John Henry JOBSON , 18081885 (aged 77 years)

Convict uniform as punishment
John Henry /JOBSON/
Given names
John Henry

In an email from Denise Mason she advises that John was born in Essex, yet the Pre 1860 Pioneer Register shows him being born in Woolwich, Kent in 1816.


In the Convict Names of the Port Jackson Anthology, it is shown that he was 31 years old when he arrived in Australia. This would have him born about 1807.


It appears that John and his brother-in-law John Challis were involved in the same offence. John Challis was convicted along with John and also was transported with John on the "Earl Grey"(2).


It seems that John and five other convicts were to be re-assigned from Paterson, to be in the service of Miss Isabella Kelly of Mount George, but there was no guide available to direct their travels. They were to be returned to the Hyde Park Barracks in Sydney.

Number of children

3 sons and 1 daughter


John had been transported as a convict to Australia in 1838 on the 'Earl Grey'. He was convicted at the Essex Quarter Sessions on 2nd January 1838 for stealing ducks and sentenced to 7 years transportation. He received his pardon around 1846.


In an email of 14 May 2017 from Bob Vial

"G,Day Stuart. it has been some time since I contacted you and have found some interesting things out about this mob. It would appear there were a few convicts in this family apart from my GGGGrandfather William Alfred Jobson. I have found that he also had two first cousins who were also sent to Tasmania. They were Sarah and Stephen Jobson.
Sarah was given 15 years for burning down a hay stack belonging to her employer. She was a nursemaid and just 15 at the time. Her age did not deter the judge from giving her 15 years. She was sent to the Cascade Female factory. She had a child William in 1849 but he died in the Brickfields Hiring depot aged just 4 months. Although she married twice she never had any more children.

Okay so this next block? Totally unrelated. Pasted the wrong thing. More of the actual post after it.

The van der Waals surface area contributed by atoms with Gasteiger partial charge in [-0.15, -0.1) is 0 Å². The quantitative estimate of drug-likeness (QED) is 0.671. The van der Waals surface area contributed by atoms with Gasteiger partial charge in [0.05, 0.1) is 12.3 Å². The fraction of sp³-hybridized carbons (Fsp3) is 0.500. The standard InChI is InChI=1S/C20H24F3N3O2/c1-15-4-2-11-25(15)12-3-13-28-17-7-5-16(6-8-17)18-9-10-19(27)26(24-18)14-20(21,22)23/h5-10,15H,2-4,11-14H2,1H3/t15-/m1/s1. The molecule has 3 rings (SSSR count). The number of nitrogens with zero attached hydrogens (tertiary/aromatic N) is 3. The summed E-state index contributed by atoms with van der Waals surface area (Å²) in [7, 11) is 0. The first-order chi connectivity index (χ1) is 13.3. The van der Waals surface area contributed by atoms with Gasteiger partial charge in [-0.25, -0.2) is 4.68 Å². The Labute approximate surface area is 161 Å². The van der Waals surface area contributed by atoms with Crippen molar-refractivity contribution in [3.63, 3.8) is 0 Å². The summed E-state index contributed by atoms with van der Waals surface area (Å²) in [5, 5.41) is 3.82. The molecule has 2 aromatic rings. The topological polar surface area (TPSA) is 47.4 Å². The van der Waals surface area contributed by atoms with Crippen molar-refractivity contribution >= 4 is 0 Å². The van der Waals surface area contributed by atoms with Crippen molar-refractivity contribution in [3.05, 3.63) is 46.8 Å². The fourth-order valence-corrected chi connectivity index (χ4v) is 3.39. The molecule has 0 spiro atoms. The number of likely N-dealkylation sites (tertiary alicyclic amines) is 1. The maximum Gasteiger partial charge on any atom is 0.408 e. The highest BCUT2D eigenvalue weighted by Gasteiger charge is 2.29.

Stephen was a bit of a lad and had been gaoled a couple of times for poaching and larceny as a servant. He was finally given 10 years for stealing ten chicken's from a John Stubbing in 1844. His accomplice in this enterprise was none other than 17 yr old Alfred Jobson who received 3 months hard labour. Stephen married in Tasmania to another convict Ann Rutherford and they had 1 daughter. Stephen died or left because his wife re-married and stated she was a widow on the marriage certificate. I recall you asking whether I was related to the Jobson family around Port Macquarie. Well I believe that John Henry Jobson was the eldest brother of both Sarah and Stephen who were the first cousins to my GGGGrandfather William Alfred Jobson. The John Challis would have been most likely related to the mother of William Jobson as her maiden name was Susannah CHALLIS. It seems they all kicked on to become fairly successful people.
Now a question. Where is Dog Trap as this was where John was assigned. I assume it is in the Port Macquarie area as he gained his Ticket of leave 13. December 1843 from this district. There is also a record of him from 13. December 1845 against Convict indulgences. This mean't he could work for himself.

I look forward to hearing rom you

Cheers Bob Vial"